There are many other highlights, of course: the entire Duke a cappella class of 2010 making an appearance as the gospel choir on Downfall; the deliciously unexpected major 13th chord at the end of Let Me Love You; the entirety of Black and Gold. There are also some missteps, such as the audience participation section of Señorita, which probably plays great on stage but just sounds odd on a recorded album. But when you're as good as the Pitchforks, you can afford to take some risks. Buy this album for the songs you like, ignore the ones you don't, and be pleasantly surprised by everything else.


Tuning / Blend 5
Energy / Intensity 5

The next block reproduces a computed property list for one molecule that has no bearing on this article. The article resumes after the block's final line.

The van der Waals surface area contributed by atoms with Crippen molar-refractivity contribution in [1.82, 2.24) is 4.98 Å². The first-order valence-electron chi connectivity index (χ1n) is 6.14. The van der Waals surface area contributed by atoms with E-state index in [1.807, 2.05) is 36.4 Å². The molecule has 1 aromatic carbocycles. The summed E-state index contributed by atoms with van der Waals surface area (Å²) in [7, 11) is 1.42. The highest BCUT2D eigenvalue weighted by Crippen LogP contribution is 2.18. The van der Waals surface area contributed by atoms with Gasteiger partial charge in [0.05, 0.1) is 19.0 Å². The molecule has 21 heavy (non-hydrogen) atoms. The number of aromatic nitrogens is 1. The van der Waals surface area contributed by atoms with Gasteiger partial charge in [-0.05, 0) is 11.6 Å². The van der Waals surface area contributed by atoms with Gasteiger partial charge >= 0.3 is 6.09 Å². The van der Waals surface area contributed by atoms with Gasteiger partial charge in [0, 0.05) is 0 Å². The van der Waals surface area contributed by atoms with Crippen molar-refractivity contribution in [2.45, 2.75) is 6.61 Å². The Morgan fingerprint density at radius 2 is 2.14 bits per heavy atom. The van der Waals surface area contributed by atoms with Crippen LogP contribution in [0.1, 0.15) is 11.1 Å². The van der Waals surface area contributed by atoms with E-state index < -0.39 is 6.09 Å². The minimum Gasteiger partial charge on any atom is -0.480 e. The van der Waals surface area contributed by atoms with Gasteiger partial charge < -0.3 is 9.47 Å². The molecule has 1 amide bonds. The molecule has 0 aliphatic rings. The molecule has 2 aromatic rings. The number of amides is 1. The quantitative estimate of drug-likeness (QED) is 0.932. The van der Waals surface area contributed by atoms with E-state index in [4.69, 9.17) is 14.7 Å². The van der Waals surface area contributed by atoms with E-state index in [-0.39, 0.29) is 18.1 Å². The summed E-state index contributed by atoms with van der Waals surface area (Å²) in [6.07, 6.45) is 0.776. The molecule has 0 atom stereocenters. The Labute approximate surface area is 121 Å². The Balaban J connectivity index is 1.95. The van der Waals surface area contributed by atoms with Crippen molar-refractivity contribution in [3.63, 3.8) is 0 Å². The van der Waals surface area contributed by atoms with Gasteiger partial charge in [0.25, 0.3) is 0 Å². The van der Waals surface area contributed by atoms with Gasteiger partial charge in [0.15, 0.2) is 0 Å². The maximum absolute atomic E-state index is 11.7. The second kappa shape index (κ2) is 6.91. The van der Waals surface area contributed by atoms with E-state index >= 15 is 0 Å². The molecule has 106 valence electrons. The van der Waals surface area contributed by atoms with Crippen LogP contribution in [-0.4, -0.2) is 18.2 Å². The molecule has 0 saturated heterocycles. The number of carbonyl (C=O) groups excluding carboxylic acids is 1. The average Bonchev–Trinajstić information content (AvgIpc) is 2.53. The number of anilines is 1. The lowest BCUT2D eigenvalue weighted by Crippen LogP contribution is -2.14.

Innovation / Creativity 5
Soloists 4
Sound / Production 5
Repeat Listenability 4
Tracks
1 Love is Gone 4
2 No More Running Away 5
3 I Believe in a Thing Called Love 4
4 Fireflies 5
5 Rosé 4
6 Downfall 4
7 Let Me Love You 4
8 Viva la Vida 5
9 Black and Gold 4
10 For Once in my Life 4
11 If You Laugh 4
12 Señorita 5
13 Calling Out 5
14 Agnus Dei 5

The Pitchforks are a group I've always enjoyed, having purchased both Bring it Back and Disconcert when they first came out. The group has a tendency to really "bring it", with a commitment to songs and arrangements that tends to blow me away, making the listening experience much more similar to that of a professional group. So it's time for me to review All In, and I must say the Pitchforks have outdone themselves. This is collegiate a cappella for overachievers, a musical treat that doesn't disappoint.